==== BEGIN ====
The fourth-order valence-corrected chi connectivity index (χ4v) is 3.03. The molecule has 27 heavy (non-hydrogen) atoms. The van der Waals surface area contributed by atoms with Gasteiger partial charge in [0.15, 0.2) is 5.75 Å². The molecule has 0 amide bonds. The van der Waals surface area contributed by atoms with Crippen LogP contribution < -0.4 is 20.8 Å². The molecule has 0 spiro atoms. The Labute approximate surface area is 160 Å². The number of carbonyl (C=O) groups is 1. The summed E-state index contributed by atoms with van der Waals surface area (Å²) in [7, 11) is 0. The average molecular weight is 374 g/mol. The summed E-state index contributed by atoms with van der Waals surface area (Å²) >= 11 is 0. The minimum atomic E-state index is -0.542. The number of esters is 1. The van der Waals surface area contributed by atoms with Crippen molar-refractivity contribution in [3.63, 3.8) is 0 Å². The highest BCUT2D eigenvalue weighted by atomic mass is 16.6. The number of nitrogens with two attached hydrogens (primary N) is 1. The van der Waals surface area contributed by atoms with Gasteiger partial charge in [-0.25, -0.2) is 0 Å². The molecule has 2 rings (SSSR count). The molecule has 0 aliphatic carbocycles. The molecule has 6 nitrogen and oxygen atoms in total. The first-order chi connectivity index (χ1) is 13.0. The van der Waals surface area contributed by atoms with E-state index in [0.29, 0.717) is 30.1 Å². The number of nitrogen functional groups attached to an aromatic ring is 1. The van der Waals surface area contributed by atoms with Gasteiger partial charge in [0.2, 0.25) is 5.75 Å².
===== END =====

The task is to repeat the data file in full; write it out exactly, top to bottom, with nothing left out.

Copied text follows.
The fourth-order valence-corrected chi connectivity index (χ4v) is 3.03. The molecule has 27 heavy (non-hydrogen) atoms. The van der Waals surface area contributed by atoms with Gasteiger partial charge in [0.15, 0.2) is 5.75 Å². The molecule has 0 amide bonds. The van der Waals surface area contributed by atoms with Crippen LogP contribution < -0.4 is 20.8 Å². The molecule has 0 spiro atoms. The Labute approximate surface area is 160 Å². The number of carbonyl (C=O) groups is 1. The summed E-state index contributed by atoms with van der Waals surface area (Å²) in [7, 11) is 0. The average molecular weight is 374 g/mol. The summed E-state index contributed by atoms with van der Waals surface area (Å²) >= 11 is 0. The minimum atomic E-state index is -0.542. The number of esters is 1. The van der Waals surface area contributed by atoms with Crippen molar-refractivity contribution in [3.63, 3.8) is 0 Å². The highest BCUT2D eigenvalue weighted by atomic mass is 16.6. The number of nitrogens with two attached hydrogens (primary N) is 1. The van der Waals surface area contributed by atoms with Gasteiger partial charge in [-0.25, -0.2) is 0 Å². The molecule has 2 rings (SSSR count). The molecule has 0 aliphatic carbocycles. The molecule has 6 nitrogen and oxygen atoms in total. The first-order chi connectivity index (χ1) is 13.0. The van der Waals surface area contributed by atoms with E-state index in [0.29, 0.717) is 30.1 Å². The number of nitrogen functional groups attached to an aromatic ring is 1. The van der Waals surface area contributed by atoms with Gasteiger partial charge in [0.2, 0.25) is 5.75 Å².